A recent study provides the final long-term efficacy and safety results from the phase 3 ABILITY-1 trial’s open-label extension in patients with nonradiographic axial spondyloarthritis, which show that the anti–tumor necrosis factor agent adalimumab (Humira) provided sustained clinical and functional improvements through 3 years.
Anti—tumor necrosis factor (anti-TNF) agents have proven efficacy in treating patients with axial spondyloarthritis, including those patients with nonradiographic axial spondyloarthritis (nrAxSpA). A recent study provides the final long-term efficacy and safety results from the phase 3 ABILITY-1 trial’s open-label extension in patients with nrAxSpA, which show that the anti-TNF agent adalimumab (Humira) provided sustained clinical and functional improvements through 3 years.
Patients included in the extension were 18 years or older, had nrAxSpA, and had not responded adequately to (or had a contraindication for) at least 1 non-steroidal anti-inflammatory drug. The ABILITY-1 trial randomized patients to receive subcutaneous injections of either 40 mg of adalimumab or placebo every other week for 12 weeks, and in the open-label extension, patients received 40 mg of adalimumab every other week for up to 3 years. Patients in the total efficacy population (n = 185) were divided into a population of those positive for magnetic resonance imaging (MRI)—detected inflammation and for elevated C-reactive protein (CRP) levels (n = 142) and those who tested negative for both (n = 43).
Clinical and MRI remission were defined, respectively, as an Ankylosing Spondylitis Disease Activity Score (ASDAS) of less than 1.3 and a Spondyloarthritis Research Consortium of Canada (SPARCC) MRI score of less than 2 for sacroiliac joints, spine, or both. Physical function was assessed using the Bath Ankylosing Spondylitis Functional Index (BASDAI).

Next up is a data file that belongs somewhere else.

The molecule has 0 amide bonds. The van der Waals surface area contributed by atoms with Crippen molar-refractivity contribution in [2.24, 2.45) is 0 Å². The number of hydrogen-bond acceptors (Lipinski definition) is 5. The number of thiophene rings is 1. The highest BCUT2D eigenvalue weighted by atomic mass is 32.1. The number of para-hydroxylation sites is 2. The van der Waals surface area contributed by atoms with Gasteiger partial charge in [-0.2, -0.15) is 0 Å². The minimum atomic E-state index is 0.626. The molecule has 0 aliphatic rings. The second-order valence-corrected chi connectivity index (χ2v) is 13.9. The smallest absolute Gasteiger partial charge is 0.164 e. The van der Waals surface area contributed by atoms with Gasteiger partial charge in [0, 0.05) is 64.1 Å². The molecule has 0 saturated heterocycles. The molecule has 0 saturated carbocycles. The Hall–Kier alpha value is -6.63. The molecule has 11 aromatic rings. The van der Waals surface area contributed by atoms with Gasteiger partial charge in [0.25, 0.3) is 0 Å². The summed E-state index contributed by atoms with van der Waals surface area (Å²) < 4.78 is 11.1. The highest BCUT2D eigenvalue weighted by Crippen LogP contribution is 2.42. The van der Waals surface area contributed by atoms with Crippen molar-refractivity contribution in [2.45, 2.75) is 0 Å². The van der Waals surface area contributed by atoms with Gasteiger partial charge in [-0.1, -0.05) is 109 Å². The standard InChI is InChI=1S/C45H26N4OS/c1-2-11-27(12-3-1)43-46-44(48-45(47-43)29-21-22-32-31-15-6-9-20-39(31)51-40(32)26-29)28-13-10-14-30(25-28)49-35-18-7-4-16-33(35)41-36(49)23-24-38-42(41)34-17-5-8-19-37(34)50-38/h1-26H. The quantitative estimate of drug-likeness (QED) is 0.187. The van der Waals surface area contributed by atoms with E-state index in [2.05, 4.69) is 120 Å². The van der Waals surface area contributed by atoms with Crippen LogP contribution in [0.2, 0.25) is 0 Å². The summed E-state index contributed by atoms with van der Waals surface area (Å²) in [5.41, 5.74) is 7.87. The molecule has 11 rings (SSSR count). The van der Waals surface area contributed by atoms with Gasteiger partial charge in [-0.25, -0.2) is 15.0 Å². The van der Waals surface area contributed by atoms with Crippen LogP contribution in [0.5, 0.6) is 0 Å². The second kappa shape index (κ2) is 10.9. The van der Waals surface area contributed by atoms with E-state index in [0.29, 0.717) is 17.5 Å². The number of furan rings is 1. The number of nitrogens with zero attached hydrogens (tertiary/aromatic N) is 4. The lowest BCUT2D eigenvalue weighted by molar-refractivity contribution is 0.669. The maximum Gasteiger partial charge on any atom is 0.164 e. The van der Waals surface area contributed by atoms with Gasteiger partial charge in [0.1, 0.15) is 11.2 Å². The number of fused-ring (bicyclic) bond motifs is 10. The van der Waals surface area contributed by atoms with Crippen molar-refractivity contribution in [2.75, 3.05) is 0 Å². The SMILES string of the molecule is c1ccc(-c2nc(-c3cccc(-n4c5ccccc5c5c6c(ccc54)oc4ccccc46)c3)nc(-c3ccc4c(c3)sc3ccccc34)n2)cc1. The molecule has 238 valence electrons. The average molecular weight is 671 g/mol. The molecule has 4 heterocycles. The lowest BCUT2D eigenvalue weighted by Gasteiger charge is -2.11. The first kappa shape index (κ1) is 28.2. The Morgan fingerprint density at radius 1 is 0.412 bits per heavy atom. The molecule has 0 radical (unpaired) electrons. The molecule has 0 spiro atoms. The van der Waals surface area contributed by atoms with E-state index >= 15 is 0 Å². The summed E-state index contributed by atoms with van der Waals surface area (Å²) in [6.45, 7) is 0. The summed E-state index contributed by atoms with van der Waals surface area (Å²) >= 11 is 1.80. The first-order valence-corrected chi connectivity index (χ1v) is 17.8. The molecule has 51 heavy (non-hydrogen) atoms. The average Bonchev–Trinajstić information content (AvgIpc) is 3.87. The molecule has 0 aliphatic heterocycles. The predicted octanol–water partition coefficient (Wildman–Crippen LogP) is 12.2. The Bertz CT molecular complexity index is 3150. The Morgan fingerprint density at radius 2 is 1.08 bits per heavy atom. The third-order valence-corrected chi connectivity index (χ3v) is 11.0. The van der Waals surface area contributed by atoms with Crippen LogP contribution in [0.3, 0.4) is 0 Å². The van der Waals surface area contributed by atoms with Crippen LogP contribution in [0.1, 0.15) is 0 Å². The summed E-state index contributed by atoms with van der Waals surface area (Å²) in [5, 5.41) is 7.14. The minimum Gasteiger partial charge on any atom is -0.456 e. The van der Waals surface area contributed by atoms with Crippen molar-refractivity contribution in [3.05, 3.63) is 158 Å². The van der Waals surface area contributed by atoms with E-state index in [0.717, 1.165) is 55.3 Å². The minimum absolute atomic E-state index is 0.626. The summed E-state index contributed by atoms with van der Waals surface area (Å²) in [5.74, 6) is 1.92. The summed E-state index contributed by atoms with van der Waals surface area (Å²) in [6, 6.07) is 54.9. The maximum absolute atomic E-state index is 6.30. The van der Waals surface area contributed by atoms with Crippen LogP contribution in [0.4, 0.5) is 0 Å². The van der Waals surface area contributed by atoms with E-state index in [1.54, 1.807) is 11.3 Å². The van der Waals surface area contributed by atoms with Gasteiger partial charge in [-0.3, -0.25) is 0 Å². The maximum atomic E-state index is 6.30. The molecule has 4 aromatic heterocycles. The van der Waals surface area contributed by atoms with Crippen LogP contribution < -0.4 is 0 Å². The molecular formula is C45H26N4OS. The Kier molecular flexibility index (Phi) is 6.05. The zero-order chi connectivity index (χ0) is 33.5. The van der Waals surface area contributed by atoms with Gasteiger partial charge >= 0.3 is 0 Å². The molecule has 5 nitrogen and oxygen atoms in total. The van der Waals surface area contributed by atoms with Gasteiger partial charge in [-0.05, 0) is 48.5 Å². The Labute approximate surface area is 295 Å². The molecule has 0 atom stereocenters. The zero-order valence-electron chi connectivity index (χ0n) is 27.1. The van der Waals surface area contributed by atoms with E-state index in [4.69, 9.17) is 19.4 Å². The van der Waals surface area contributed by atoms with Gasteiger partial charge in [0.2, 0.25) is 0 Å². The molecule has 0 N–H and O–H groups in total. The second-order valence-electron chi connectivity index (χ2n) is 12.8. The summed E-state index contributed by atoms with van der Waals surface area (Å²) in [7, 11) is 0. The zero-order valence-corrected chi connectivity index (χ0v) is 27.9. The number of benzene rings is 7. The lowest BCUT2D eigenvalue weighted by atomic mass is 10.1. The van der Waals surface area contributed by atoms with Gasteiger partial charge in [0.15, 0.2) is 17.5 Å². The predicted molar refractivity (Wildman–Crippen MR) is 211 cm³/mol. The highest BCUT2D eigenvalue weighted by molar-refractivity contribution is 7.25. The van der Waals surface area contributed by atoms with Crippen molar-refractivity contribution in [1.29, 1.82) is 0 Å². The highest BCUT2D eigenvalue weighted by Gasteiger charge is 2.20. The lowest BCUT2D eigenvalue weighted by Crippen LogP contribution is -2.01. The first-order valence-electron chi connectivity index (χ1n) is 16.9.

The researchers found the following:
During the study period, there were no incidents of malignancy, vasculitis, demyelinating disease, or reactivation of hepatitis B reported, though serious adverse events, including infections, were reported by 17.4% of patients in the overall safety population.
The authors conclude that adalimumab provided sustained clinical and functional improvements through 3 years, and also provided suppression of MRI axial inflammation in patients with nrAxSpA. These findings, say the authors, support the favorable benefit-risk profile of long-term adalimumab therapy in this patient population.
van der Heijde D, Sieper J, Maksymowych WP, et al. Clinical and MRI remission in patients with nonradiographic axial spondyloarthritis who received long-term open-label adalimumab treatment: 3-year results of the ABILITY-1 trial. Arthritis Res Ther. 2018;20(1):61. doi: 10.1186/s13075-018-1556-5.